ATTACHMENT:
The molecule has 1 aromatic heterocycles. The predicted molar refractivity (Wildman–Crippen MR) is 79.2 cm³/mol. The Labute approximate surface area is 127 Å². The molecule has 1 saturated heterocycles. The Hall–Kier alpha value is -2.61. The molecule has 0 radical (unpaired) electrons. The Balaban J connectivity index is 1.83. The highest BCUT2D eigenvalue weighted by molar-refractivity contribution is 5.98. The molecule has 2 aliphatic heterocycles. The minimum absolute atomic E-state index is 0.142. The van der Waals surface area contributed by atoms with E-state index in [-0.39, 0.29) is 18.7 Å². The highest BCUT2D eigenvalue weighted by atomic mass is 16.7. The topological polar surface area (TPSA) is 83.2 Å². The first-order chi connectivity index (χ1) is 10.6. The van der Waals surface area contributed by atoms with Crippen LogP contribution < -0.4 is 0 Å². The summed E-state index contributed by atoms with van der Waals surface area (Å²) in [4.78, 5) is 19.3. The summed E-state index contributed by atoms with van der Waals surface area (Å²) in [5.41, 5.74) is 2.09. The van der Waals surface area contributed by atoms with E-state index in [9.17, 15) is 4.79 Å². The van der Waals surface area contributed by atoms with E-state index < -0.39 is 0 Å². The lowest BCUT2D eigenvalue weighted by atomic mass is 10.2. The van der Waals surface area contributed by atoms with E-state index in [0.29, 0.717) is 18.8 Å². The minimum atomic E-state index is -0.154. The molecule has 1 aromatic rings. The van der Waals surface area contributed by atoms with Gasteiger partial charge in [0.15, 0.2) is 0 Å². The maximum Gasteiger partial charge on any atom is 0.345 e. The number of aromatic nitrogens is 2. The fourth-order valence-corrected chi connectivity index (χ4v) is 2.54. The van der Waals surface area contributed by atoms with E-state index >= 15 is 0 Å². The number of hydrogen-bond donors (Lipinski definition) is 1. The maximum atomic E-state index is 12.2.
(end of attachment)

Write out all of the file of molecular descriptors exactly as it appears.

The molecule has 1 aromatic heterocycles. The predicted molar refractivity (Wildman–Crippen MR) is 79.2 cm³/mol. The Labute approximate surface area is 127 Å². The molecule has 1 saturated heterocycles. The Hall–Kier alpha value is -2.61. The molecule has 0 radical (unpaired) electrons. The Balaban J connectivity index is 1.83. The highest BCUT2D eigenvalue weighted by molar-refractivity contribution is 5.98. The molecule has 2 aliphatic heterocycles. The minimum absolute atomic E-state index is 0.142. The van der Waals surface area contributed by atoms with E-state index in [-0.39, 0.29) is 18.7 Å². The highest BCUT2D eigenvalue weighted by atomic mass is 16.7. The topological polar surface area (TPSA) is 83.2 Å². The first-order chi connectivity index (χ1) is 10.6. The van der Waals surface area contributed by atoms with Crippen LogP contribution < -0.4 is 0 Å². The summed E-state index contributed by atoms with van der Waals surface area (Å²) in [4.78, 5) is 19.3. The summed E-state index contributed by atoms with van der Waals surface area (Å²) in [5.41, 5.74) is 2.09. The van der Waals surface area contributed by atoms with E-state index in [9.17, 15) is 4.79 Å². The van der Waals surface area contributed by atoms with E-state index < -0.39 is 0 Å². The lowest BCUT2D eigenvalue weighted by atomic mass is 10.2. The van der Waals surface area contributed by atoms with E-state index in [0.29, 0.717) is 18.8 Å². The minimum atomic E-state index is -0.154. The molecule has 1 aromatic rings. The van der Waals surface area contributed by atoms with Gasteiger partial charge in [0.15, 0.2) is 0 Å². The maximum Gasteiger partial charge on any atom is 0.345 e. The number of aromatic nitrogens is 2. The fourth-order valence-corrected chi connectivity index (χ4v) is 2.54. The van der Waals surface area contributed by atoms with E-state index >= 15 is 0 Å². The number of hydrogen-bond donors (Lipinski definition) is 1. The maximum atomic E-state index is 12.2.